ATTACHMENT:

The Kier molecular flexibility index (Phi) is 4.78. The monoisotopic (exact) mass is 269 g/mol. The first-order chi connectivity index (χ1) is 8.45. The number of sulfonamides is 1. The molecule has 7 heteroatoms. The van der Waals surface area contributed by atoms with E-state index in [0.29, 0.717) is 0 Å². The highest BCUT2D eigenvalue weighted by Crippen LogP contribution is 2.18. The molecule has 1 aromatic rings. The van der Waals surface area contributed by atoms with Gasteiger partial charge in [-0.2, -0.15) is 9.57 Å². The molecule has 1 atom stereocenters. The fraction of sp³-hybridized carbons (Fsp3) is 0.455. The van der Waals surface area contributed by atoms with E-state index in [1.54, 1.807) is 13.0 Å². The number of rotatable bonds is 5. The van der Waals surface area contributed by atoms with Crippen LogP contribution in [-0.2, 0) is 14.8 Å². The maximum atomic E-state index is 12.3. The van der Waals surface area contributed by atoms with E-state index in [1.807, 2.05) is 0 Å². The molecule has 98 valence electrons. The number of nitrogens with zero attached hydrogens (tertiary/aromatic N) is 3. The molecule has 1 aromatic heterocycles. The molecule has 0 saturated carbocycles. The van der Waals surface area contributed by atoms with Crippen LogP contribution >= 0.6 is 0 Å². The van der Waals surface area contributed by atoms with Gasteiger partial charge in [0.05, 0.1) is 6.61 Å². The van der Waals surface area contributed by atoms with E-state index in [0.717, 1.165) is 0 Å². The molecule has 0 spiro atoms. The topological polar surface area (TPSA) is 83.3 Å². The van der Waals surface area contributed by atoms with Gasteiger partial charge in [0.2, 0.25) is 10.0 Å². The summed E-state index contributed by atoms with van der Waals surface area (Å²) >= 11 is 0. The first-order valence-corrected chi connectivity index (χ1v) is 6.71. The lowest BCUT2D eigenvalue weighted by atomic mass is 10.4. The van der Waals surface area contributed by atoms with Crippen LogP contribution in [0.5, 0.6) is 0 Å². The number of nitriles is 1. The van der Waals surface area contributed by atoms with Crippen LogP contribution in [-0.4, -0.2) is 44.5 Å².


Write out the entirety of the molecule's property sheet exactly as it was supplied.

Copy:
The Kier molecular flexibility index (Phi) is 4.78. The monoisotopic (exact) mass is 269 g/mol. The first-order chi connectivity index (χ1) is 8.45. The number of sulfonamides is 1. The molecule has 7 heteroatoms. The van der Waals surface area contributed by atoms with E-state index in [0.29, 0.717) is 0 Å². The highest BCUT2D eigenvalue weighted by Crippen LogP contribution is 2.18. The molecule has 1 aromatic rings. The van der Waals surface area contributed by atoms with Gasteiger partial charge in [-0.2, -0.15) is 9.57 Å². The molecule has 1 atom stereocenters. The fraction of sp³-hybridized carbons (Fsp3) is 0.455. The van der Waals surface area contributed by atoms with E-state index in [1.54, 1.807) is 13.0 Å². The number of rotatable bonds is 5. The van der Waals surface area contributed by atoms with Crippen LogP contribution in [-0.2, 0) is 14.8 Å². The maximum atomic E-state index is 12.3. The van der Waals surface area contributed by atoms with E-state index in [1.807, 2.05) is 0 Å². The molecule has 98 valence electrons. The number of nitrogens with zero attached hydrogens (tertiary/aromatic N) is 3. The molecule has 1 aromatic heterocycles. The molecule has 0 saturated carbocycles. The van der Waals surface area contributed by atoms with Crippen LogP contribution >= 0.6 is 0 Å². The van der Waals surface area contributed by atoms with Gasteiger partial charge in [0.05, 0.1) is 6.61 Å². The van der Waals surface area contributed by atoms with E-state index in [0.717, 1.165) is 0 Å². The molecule has 0 spiro atoms. The topological polar surface area (TPSA) is 83.3 Å². The van der Waals surface area contributed by atoms with Gasteiger partial charge in [0.2, 0.25) is 10.0 Å². The summed E-state index contributed by atoms with van der Waals surface area (Å²) >= 11 is 0. The first-order valence-corrected chi connectivity index (χ1v) is 6.71. The lowest BCUT2D eigenvalue weighted by atomic mass is 10.4. The van der Waals surface area contributed by atoms with Crippen LogP contribution in [0.5, 0.6) is 0 Å². The number of nitriles is 1. The van der Waals surface area contributed by atoms with Crippen LogP contribution in [-0.4, -0.2) is 44.5 Å².